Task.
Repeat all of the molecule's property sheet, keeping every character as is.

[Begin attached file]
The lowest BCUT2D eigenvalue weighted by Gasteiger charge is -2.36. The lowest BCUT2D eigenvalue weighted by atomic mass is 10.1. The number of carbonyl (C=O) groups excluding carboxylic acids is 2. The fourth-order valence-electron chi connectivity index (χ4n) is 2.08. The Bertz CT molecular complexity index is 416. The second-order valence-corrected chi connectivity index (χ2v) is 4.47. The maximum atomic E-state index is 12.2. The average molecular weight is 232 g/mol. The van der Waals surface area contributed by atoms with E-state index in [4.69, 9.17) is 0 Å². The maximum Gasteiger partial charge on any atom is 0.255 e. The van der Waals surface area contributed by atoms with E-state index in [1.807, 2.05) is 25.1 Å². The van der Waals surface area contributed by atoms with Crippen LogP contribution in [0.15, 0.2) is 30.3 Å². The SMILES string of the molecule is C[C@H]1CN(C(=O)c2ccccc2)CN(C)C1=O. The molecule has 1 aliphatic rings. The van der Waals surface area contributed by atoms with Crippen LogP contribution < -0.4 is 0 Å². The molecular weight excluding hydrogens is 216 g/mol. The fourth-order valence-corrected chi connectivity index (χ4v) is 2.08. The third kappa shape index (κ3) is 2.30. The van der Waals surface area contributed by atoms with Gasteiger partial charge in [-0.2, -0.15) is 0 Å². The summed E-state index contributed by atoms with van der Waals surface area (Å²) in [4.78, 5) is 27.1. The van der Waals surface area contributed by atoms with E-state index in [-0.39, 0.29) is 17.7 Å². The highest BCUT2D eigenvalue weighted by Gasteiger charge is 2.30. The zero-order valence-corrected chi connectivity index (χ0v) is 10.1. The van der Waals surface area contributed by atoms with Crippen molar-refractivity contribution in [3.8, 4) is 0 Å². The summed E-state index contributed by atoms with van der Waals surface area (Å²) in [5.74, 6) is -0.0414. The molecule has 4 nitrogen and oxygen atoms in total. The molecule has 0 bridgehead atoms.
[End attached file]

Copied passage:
The lowest BCUT2D eigenvalue weighted by Gasteiger charge is -2.36. The lowest BCUT2D eigenvalue weighted by atomic mass is 10.1. The number of carbonyl (C=O) groups excluding carboxylic acids is 2. The fourth-order valence-electron chi connectivity index (χ4n) is 2.08. The Bertz CT molecular complexity index is 416. The second-order valence-corrected chi connectivity index (χ2v) is 4.47. The maximum atomic E-state index is 12.2. The average molecular weight is 232 g/mol. The van der Waals surface area contributed by atoms with E-state index in [4.69, 9.17) is 0 Å². The maximum Gasteiger partial charge on any atom is 0.255 e. The van der Waals surface area contributed by atoms with E-state index in [1.807, 2.05) is 25.1 Å². The van der Waals surface area contributed by atoms with Crippen LogP contribution in [0.15, 0.2) is 30.3 Å². The SMILES string of the molecule is C[C@H]1CN(C(=O)c2ccccc2)CN(C)C1=O. The molecule has 1 aliphatic rings. The van der Waals surface area contributed by atoms with Crippen LogP contribution < -0.4 is 0 Å². The molecular weight excluding hydrogens is 216 g/mol. The fourth-order valence-corrected chi connectivity index (χ4v) is 2.08. The third kappa shape index (κ3) is 2.30. The van der Waals surface area contributed by atoms with Gasteiger partial charge in [-0.2, -0.15) is 0 Å². The summed E-state index contributed by atoms with van der Waals surface area (Å²) in [4.78, 5) is 27.1. The van der Waals surface area contributed by atoms with E-state index in [-0.39, 0.29) is 17.7 Å². The highest BCUT2D eigenvalue weighted by Gasteiger charge is 2.30. The zero-order valence-corrected chi connectivity index (χ0v) is 10.1. The van der Waals surface area contributed by atoms with Crippen molar-refractivity contribution in [3.8, 4) is 0 Å². The summed E-state index contributed by atoms with van der Waals surface area (Å²) in [5.74, 6) is -0.0414. The molecule has 4 nitrogen and oxygen atoms in total. The molecule has 0 bridgehead atoms.